The University Record, January 25, 1999

In celebration of Martin Luther King Jr.

Giovanni tells students to ‘sail on’

By Bernard DeGroat
News and Information Services

Like a young Christopher Columbus more than 500 years ago, today’s college students must sail their own uncharted waters, despite the cynicism of others and their own fears of failure—or, in Columbus’ case, the prospect of literally falling off the face of the Earth.

And, like a courageous and determined Martin Luther King Jr. in the 1950s and ’60s, young people must stand up for what they believe in, continuing the fight for civil rights and equality, even in the face of great odds and physical danger—or, in King’s case, the reality of losing his life because of his beliefs.

Renowned poet, author, activist and educator Nikki Giovanni, the keynote speaker at the University’s 12th annual Martin Luther King Jr. Symposium last Monday, implored the audience to do something different with their lives—much like Columbus and King—to rise above negative social constraints, to strive for a better world in the 21st century.

“I’m a big fan of Christopher Columbus,” Giovanni said. “I know that people have problems with Columbus, but I don’t. Columbus would rather have fallen off the Earth than to have turned around. He said, ‘I might not get to where I’m going, but I’m not going back to where I’ve been.’ And we applaud him for that. Christopher Columbus sailed on.

“And it really was sort of like Martin. When he sailed on to Montgomery and they won the bus boycott, everybody said, ‘Now you’re going back, aren’t you, and preach that same old gospel that you’ve been preaching and nothing will have changed other than Black people can get on the bus?’ And Martin said, ‘No, I think I’ll sail on.’ ”

One of America’s most controversial and outspoken poets since the 1960s, Giovanni remains a strong and forceful voice for African Americans through her colorful and combative poems and prose. Her exuberance and humor shone through as she addressed the near-capacity crowd at Hill Auditorium.

From singing the praises of the U-M basketball team and late rapper Tupac Shakur and talking longingly about venturing into outer space, to berating critics of President Clinton and denouncing former FBI Director J. Edgar Hoover, Giovanni captivated the MLK Day audience.

She criticized conservative Black Americans’ indifference to civil rights violations suffered by gay and lesbian people—injustices much like those endured by past and present generations of African Americans.

“What’s the difference between dragging a Black man behind a truck in Jasper, Texas, and beating a white boy to death in Wyoming because he’s gay?” Giovanni asked. “Everybody wants to make that understandable. Well, it’s not understandable.”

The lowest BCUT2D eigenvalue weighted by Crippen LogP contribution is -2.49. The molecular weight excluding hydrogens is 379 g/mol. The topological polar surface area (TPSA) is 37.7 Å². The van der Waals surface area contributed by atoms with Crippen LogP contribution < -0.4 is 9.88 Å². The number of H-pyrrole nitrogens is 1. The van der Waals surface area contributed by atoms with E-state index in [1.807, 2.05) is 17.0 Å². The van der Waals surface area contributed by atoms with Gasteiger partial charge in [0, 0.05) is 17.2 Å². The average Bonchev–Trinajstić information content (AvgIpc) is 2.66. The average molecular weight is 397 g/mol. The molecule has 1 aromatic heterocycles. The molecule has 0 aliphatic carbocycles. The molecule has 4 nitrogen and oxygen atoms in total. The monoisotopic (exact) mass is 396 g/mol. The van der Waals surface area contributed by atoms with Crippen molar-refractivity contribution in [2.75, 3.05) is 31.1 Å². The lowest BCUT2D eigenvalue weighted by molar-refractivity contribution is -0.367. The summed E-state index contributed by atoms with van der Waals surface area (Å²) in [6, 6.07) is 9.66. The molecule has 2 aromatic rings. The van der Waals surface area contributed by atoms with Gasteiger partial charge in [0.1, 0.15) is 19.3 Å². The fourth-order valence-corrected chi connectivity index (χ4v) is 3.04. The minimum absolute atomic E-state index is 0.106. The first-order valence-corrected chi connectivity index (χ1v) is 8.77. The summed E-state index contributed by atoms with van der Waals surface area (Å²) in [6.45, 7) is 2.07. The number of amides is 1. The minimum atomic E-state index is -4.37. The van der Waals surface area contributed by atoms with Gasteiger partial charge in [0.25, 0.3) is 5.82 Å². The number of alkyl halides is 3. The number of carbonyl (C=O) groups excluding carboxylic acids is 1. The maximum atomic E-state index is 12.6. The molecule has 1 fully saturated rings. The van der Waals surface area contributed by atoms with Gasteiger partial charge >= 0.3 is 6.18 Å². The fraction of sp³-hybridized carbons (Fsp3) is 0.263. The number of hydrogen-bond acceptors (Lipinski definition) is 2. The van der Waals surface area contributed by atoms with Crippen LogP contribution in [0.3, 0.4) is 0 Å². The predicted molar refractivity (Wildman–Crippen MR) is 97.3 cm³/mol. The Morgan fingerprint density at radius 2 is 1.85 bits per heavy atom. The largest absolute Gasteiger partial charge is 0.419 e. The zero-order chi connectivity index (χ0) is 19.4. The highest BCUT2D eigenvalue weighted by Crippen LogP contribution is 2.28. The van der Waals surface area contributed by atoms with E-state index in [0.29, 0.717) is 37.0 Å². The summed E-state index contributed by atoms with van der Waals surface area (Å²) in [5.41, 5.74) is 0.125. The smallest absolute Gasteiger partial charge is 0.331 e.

Giovanni said that the younger generations of today must build on the civil rights advances made through the sacrifices and struggles of the 1950s and ’60s. She spoke of the murder of 14-year-old Emmett Till, a Black youth killed by whites in Mississippi in 1955. She described Rosa Parks’ refusal to give up her seat to a white person on a Montgomery, Ala., bus in 1955, and recounted the lunch counter sit-in movement begun by four college students in Greensboro, N.C., in 1960.

“Everybody wants to say ‘Oh, Rosa Parks’ feet were tired,’” Giovanni said. “Rosa’s feet weren’t tired. Her soul was tired. The bus driver said, ‘Make it easy on yourself.’ She said, ‘I can’t. I can not.’ He said, ‘I have to arrest you.’ She said, ‘You have to do what you have to do, but I shall not be moved.’”

The 55-year-old Giovanni said that her generation knew it was time to take direct action and it did. Although civil rights pioneers of the past have helped pave the way for those who followed, today’s younger generations must be willing to carry on, much like America’s first African Americans, who were brought here in 1619.

“We stand on the shoulders of the people who came before,” she said. “They could have committed suicide, they could have jumped into the river, they could have tried to swim back to the Caribbean. They could have done that, but they decided they would live on, that they would see, in the words of the old Blues song, what tomorrow brings. Tomorrow brought some heartache, but they lived on.

“And you, in this next century, must continue to go on, whether the road is dark, whether you are confused. You must continue to try to go toward that horizon where you cannot see the end, where you do not know . . . if something will gobble you up. Certainly you have every right to be afraid. It’s a vicious world out there,” Giovanni said.

“It’s your life, but you’ve got to do something with it. You might fall off the Earth, somebody might find the end of the Earth, you might fall. But if you don’t, you will have gone to a place few people have seen. You will have found something new. We can’t be cowards, we can’t kowtow, we can’t bend over because we’re afraid of what somebody will say or what somebody will do. All of you have the possibility to do something different and something better. You must sail on.”